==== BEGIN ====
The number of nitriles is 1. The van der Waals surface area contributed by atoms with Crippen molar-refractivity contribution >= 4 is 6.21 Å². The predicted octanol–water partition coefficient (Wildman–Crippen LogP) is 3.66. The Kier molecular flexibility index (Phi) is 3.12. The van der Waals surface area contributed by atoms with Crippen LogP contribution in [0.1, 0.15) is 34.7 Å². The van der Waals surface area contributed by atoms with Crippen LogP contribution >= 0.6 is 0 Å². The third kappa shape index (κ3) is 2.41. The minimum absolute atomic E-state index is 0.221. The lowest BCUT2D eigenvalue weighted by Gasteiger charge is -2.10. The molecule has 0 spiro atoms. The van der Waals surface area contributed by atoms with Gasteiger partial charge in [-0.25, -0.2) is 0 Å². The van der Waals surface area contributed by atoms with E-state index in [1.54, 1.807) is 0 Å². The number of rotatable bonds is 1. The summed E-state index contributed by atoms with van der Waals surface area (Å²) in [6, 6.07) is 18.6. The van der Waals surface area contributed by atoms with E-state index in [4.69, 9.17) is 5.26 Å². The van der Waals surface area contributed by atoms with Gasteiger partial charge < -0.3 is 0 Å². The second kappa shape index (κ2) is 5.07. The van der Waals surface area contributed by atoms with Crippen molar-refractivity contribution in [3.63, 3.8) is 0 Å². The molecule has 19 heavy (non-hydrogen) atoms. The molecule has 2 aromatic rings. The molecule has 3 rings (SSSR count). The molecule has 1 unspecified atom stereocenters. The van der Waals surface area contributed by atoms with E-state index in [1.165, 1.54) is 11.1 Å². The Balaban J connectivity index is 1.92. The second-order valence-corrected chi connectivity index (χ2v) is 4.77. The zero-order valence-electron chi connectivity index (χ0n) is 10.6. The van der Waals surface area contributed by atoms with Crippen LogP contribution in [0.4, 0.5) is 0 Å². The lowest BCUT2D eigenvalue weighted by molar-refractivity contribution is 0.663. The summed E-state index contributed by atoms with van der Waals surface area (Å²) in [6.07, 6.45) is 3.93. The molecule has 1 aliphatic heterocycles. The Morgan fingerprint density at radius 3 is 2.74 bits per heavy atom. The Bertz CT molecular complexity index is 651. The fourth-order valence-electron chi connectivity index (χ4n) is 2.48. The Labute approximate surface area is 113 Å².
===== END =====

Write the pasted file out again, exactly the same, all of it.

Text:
The number of nitriles is 1. The van der Waals surface area contributed by atoms with Crippen molar-refractivity contribution >= 4 is 6.21 Å². The predicted octanol–water partition coefficient (Wildman–Crippen LogP) is 3.66. The Kier molecular flexibility index (Phi) is 3.12. The van der Waals surface area contributed by atoms with Crippen LogP contribution in [0.1, 0.15) is 34.7 Å². The van der Waals surface area contributed by atoms with Crippen LogP contribution >= 0.6 is 0 Å². The third kappa shape index (κ3) is 2.41. The minimum absolute atomic E-state index is 0.221. The lowest BCUT2D eigenvalue weighted by Gasteiger charge is -2.10. The molecule has 0 spiro atoms. The van der Waals surface area contributed by atoms with Gasteiger partial charge in [-0.25, -0.2) is 0 Å². The van der Waals surface area contributed by atoms with E-state index in [1.54, 1.807) is 0 Å². The number of rotatable bonds is 1. The summed E-state index contributed by atoms with van der Waals surface area (Å²) in [6, 6.07) is 18.6. The van der Waals surface area contributed by atoms with E-state index in [4.69, 9.17) is 5.26 Å². The van der Waals surface area contributed by atoms with Gasteiger partial charge < -0.3 is 0 Å². The second kappa shape index (κ2) is 5.07. The van der Waals surface area contributed by atoms with Crippen molar-refractivity contribution in [3.63, 3.8) is 0 Å². The molecule has 19 heavy (non-hydrogen) atoms. The molecule has 2 aromatic rings. The molecule has 3 rings (SSSR count). The molecule has 1 unspecified atom stereocenters. The van der Waals surface area contributed by atoms with E-state index in [1.165, 1.54) is 11.1 Å². The Balaban J connectivity index is 1.92. The second-order valence-corrected chi connectivity index (χ2v) is 4.77. The zero-order valence-electron chi connectivity index (χ0n) is 10.6. The van der Waals surface area contributed by atoms with Crippen LogP contribution in [0.4, 0.5) is 0 Å². The lowest BCUT2D eigenvalue weighted by molar-refractivity contribution is 0.663. The summed E-state index contributed by atoms with van der Waals surface area (Å²) in [6.07, 6.45) is 3.93. The molecule has 1 aliphatic heterocycles. The Morgan fingerprint density at radius 3 is 2.74 bits per heavy atom. The Bertz CT molecular complexity index is 651. The fourth-order valence-electron chi connectivity index (χ4n) is 2.48. The Labute approximate surface area is 113 Å².